In this video, from our Inflammatory Marker Essentials course, we review utilizing inflammatory markers to differentiate between deep vein thrombosis (DVT) and pulmonary embolism (PE). The use of inflammatory markers in these conditions can be separated into two clinical questions—learn about them by watching!
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Clinicians encounter inflammation daily and there are lots of inflammatory markers to consider. Which should you order for your patient? Here, you’ll learn the strengths and limitations of each marker, when they’re useful, and when they’re not. We’ll look at laboratory markers of inflammation as well as radiologic and clinical signs so you can take your diagnostic skills to the next level.
Venous thromboembolisms, VTE, which includes deep vein thrombosis, DVT, and pulmonary embolism, PE are other conditions driven by the inflammatory response. The use of inflammatory markers in these conditions can be separated into two clinical questions. One, in a patient that presents with shortness of breath and or lower extremity edema, what is the likelihood of having VTE disease? And two, in patients with known VTE disease, what is the likelihood of recurrent disease? For patients that have a low pretest probability of disease, the use of inflammatory markers like D-dimer have become the routine first step in determining the need for further testing.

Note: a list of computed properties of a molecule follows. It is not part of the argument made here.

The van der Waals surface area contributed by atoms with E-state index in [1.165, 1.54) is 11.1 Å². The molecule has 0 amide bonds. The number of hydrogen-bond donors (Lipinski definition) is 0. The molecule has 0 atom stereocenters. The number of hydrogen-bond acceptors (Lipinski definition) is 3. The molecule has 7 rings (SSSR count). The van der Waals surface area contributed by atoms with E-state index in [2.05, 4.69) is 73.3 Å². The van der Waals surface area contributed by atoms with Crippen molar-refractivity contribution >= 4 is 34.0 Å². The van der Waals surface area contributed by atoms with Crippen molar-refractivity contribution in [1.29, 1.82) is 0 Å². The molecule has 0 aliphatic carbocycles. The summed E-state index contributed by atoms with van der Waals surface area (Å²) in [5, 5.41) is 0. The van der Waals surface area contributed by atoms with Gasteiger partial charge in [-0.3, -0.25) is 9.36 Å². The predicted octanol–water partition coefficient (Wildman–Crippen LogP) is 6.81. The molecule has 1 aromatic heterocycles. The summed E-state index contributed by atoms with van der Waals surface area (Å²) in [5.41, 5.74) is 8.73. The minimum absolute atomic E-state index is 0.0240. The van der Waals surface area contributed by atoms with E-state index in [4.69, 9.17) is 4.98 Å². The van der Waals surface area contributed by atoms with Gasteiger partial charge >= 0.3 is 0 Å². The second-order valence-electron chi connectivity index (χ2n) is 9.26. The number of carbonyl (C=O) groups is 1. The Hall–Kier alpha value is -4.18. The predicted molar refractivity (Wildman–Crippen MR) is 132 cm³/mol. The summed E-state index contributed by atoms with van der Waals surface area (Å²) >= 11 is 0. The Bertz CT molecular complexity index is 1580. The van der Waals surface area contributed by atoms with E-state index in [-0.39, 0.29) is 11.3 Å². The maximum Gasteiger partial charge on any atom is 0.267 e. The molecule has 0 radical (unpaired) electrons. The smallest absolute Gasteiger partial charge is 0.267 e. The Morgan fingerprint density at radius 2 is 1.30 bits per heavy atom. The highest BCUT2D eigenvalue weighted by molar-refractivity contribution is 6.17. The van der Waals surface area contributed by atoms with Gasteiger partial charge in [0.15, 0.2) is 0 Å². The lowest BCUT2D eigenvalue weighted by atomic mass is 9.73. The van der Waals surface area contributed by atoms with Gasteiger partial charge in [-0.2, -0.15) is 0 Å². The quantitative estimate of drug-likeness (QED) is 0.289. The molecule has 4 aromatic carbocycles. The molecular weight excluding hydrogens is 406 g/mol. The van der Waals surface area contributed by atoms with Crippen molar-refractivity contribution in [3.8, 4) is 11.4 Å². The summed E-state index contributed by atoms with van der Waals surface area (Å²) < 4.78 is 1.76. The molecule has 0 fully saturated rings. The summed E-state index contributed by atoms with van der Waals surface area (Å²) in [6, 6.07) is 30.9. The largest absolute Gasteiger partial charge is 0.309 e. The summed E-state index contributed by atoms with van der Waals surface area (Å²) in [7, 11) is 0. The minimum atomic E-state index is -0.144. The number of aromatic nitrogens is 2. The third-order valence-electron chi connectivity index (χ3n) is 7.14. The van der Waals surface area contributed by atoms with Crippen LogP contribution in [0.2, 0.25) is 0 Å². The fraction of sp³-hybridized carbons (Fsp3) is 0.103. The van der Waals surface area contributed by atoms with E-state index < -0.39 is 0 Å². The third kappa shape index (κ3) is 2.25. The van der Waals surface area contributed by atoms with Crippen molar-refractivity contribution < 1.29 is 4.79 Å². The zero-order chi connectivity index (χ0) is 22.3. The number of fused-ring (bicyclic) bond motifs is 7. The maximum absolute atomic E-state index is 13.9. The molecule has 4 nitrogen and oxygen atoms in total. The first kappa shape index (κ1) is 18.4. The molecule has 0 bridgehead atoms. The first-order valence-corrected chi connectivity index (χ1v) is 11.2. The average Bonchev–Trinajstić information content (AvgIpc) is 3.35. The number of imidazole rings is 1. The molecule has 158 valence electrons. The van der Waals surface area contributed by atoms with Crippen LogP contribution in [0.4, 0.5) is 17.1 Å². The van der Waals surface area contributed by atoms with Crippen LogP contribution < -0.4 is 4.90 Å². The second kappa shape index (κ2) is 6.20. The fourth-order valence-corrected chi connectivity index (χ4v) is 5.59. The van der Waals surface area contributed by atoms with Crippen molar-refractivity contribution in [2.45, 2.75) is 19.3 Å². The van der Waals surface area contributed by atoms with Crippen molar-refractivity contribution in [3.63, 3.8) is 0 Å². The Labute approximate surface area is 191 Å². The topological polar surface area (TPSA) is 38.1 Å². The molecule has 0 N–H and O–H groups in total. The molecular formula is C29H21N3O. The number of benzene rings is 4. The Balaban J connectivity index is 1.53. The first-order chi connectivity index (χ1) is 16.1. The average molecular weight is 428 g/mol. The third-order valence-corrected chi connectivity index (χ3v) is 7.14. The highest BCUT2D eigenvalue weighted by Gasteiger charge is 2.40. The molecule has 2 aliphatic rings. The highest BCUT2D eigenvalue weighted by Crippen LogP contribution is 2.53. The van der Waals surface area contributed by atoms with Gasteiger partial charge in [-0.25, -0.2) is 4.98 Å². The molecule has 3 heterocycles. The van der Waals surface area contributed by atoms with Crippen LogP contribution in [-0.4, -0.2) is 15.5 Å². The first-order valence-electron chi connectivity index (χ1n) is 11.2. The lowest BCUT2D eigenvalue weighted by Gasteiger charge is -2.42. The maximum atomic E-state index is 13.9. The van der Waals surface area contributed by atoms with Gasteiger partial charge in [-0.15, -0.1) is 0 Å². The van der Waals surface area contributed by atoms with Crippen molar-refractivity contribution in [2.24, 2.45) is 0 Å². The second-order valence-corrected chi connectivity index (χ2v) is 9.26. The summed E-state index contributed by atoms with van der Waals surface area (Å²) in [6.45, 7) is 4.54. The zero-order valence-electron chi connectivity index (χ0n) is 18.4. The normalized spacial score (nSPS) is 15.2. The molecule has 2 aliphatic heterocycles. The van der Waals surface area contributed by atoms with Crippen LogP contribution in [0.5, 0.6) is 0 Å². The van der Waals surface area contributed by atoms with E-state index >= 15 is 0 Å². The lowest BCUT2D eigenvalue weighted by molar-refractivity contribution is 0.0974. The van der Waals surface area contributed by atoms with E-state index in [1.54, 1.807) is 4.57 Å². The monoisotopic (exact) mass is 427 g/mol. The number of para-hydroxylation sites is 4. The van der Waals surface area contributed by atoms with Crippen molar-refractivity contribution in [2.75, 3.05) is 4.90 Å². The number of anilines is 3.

Elevations in this nonspecific inflammatory marker make it more likely that VTE disease should be considered and tips a balance of further testing towards beneficial. A normal or low result, on the other hand, would tip the balance towards increased risks and or costs that do not warrant further testing. The initial assessment of risk for VTE is helpful in two respects. First, diagnostic confirmation of DVT or PE may not be easily accessible. For instance, not every clinical facility has a Doppler ultrasound machine for evaluation of DVT. The accessibility of CT or ventilation perfusion scanning or VQ scanning is rarely available in a primary care setting. Rapid evaluation with these tests would require redirecting the patient somewhere else, like the emergency department.
Second, even if the patient initially presents to a location that has these tests readily available, the benefits of diagnosis must be balanced with potential risks. Contrast can induce nephropathy in the case of CT scans, and these tests increase costs. It is important to note two things. The assessment of pretest probability should not be done entirely subjectively. The assessment of VTE disease is notorious for being influenced by numerous cognitive biases. For instance, if the last four patients similar to this one, presented with a swollen leg and shortness of breath, and had a negative CT pulmonary angiogram, you are more likely to think that this patient does not have PE as well.